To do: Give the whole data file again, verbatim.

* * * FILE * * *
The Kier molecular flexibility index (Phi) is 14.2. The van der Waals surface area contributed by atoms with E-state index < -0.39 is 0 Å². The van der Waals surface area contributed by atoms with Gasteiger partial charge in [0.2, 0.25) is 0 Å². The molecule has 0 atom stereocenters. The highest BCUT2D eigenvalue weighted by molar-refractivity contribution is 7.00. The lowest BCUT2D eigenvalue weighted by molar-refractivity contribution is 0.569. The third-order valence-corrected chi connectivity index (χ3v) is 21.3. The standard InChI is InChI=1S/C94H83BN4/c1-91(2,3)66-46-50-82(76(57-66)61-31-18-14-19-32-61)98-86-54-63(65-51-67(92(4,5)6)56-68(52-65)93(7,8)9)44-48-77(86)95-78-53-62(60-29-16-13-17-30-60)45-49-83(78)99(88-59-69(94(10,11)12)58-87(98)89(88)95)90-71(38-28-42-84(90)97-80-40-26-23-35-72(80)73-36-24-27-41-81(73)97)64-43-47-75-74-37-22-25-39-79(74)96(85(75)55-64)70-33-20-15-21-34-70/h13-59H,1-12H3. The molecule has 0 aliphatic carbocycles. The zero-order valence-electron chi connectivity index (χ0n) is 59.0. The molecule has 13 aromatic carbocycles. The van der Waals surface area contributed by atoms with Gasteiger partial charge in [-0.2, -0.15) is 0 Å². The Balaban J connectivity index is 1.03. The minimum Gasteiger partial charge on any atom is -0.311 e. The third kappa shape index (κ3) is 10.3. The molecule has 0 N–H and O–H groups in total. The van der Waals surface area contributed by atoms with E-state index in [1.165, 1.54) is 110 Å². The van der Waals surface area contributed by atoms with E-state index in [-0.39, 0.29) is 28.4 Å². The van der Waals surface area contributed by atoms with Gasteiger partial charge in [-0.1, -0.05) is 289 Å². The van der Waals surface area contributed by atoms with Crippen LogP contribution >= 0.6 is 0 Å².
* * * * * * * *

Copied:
The Kier molecular flexibility index (Phi) is 14.2. The van der Waals surface area contributed by atoms with E-state index < -0.39 is 0 Å². The van der Waals surface area contributed by atoms with Gasteiger partial charge in [0.2, 0.25) is 0 Å². The molecule has 0 atom stereocenters. The highest BCUT2D eigenvalue weighted by molar-refractivity contribution is 7.00. The lowest BCUT2D eigenvalue weighted by molar-refractivity contribution is 0.569. The third-order valence-corrected chi connectivity index (χ3v) is 21.3. The standard InChI is InChI=1S/C94H83BN4/c1-91(2,3)66-46-50-82(76(57-66)61-31-18-14-19-32-61)98-86-54-63(65-51-67(92(4,5)6)56-68(52-65)93(7,8)9)44-48-77(86)95-78-53-62(60-29-16-13-17-30-60)45-49-83(78)99(88-59-69(94(10,11)12)58-87(98)89(88)95)90-71(38-28-42-84(90)97-80-40-26-23-35-72(80)73-36-24-27-41-81(73)97)64-43-47-75-74-37-22-25-39-79(74)96(85(75)55-64)70-33-20-15-21-34-70/h13-59H,1-12H3. The molecule has 0 aliphatic carbocycles. The zero-order valence-electron chi connectivity index (χ0n) is 59.0. The molecule has 13 aromatic carbocycles. The van der Waals surface area contributed by atoms with Gasteiger partial charge in [-0.2, -0.15) is 0 Å². The Balaban J connectivity index is 1.03. The minimum Gasteiger partial charge on any atom is -0.311 e. The third kappa shape index (κ3) is 10.3. The molecule has 0 N–H and O–H groups in total. The van der Waals surface area contributed by atoms with E-state index in [1.165, 1.54) is 110 Å². The van der Waals surface area contributed by atoms with E-state index in [-0.39, 0.29) is 28.4 Å². The van der Waals surface area contributed by atoms with Gasteiger partial charge in [-0.1, -0.05) is 289 Å². The van der Waals surface area contributed by atoms with Crippen LogP contribution >= 0.6 is 0 Å².